Joburg Jacaranda Watch: October 2020

by | Oct 14, 2020 | Johannesburg | 23 comments

Joburg’s jacaranda trees are off to a slow start this year. Although the timing of the purple bloom explosion varies from year to year, there’s no question we should have way more of them by now.

Jacaranda trees without blooms on Melville's 3rd Avenue
Jacaranda trees on Melville’s 3rd Avenue yesterday. There are a few faint hints of purple, if you look really closely.

My fellow jacaranda-loving friends and I — certain the missing jacaranda blooms signify the descending anvil of doom for what has already been one of the worst years in living memory — have been panicking over the jacarandas for the past couple of weeks. The panic is not totally warranted, as it turns out, but the situation is still worrisome for those of us who depend on these trees to deliver us an annual dose of purple cheer in late September and October.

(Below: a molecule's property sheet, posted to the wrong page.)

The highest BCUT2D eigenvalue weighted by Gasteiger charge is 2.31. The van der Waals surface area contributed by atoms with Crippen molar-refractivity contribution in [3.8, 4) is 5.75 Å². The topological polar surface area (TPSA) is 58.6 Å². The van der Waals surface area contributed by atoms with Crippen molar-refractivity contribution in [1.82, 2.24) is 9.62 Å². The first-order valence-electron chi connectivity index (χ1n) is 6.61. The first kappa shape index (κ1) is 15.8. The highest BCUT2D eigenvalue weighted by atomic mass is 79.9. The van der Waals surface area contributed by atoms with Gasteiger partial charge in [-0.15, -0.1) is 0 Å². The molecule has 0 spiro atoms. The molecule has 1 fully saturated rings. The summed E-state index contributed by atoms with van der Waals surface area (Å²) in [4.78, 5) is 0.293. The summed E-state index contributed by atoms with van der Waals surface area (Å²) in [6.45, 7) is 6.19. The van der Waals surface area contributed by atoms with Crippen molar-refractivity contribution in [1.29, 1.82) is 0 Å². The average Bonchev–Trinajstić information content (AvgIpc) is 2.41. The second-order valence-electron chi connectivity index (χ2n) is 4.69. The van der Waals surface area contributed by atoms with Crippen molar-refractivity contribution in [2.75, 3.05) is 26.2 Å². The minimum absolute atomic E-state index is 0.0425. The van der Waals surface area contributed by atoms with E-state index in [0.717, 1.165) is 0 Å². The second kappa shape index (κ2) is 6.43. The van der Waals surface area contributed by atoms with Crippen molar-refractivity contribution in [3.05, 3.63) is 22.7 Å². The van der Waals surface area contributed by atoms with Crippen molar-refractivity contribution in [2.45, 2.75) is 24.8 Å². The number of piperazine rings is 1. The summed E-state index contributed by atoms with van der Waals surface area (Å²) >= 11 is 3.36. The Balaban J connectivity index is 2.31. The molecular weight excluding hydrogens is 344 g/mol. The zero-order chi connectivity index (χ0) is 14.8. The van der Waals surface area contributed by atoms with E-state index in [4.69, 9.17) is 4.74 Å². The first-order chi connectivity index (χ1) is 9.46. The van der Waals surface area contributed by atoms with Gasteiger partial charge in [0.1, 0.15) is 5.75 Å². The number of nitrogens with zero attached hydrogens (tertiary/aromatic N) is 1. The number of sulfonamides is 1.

“I have not seen one healthy Jacaranda,” said a friend, visiting from the Western Cape, in a Facebook post on September 23rd. “I don’t think any of the 100,000 Jacarandas in Joburg survived the borer beetle. I am devastated.”

“Oh I’ll really lose it if we don’t get the jacarandas omg,” wrote another friend on Whatsapp on September 24th.

“Oh my gosh what?! Don’t they miraculously bloom in late late September?” wrote another on September 25th. “Devastated…Gosh this is a lot to process.”

The first post above, which references the tree-killing shot hole borer beetle (or PSHB) attacking trees all over South Africa, made me want to bury myself under a rock for the remainder of 2020. So I immediately researched, and confirmed what I’d read before: Jacaranda trees are not highly susceptible to PSHB and hence that is NOT the cause of their late blooming. And the jacarandas definitely have not all died — at least not yet.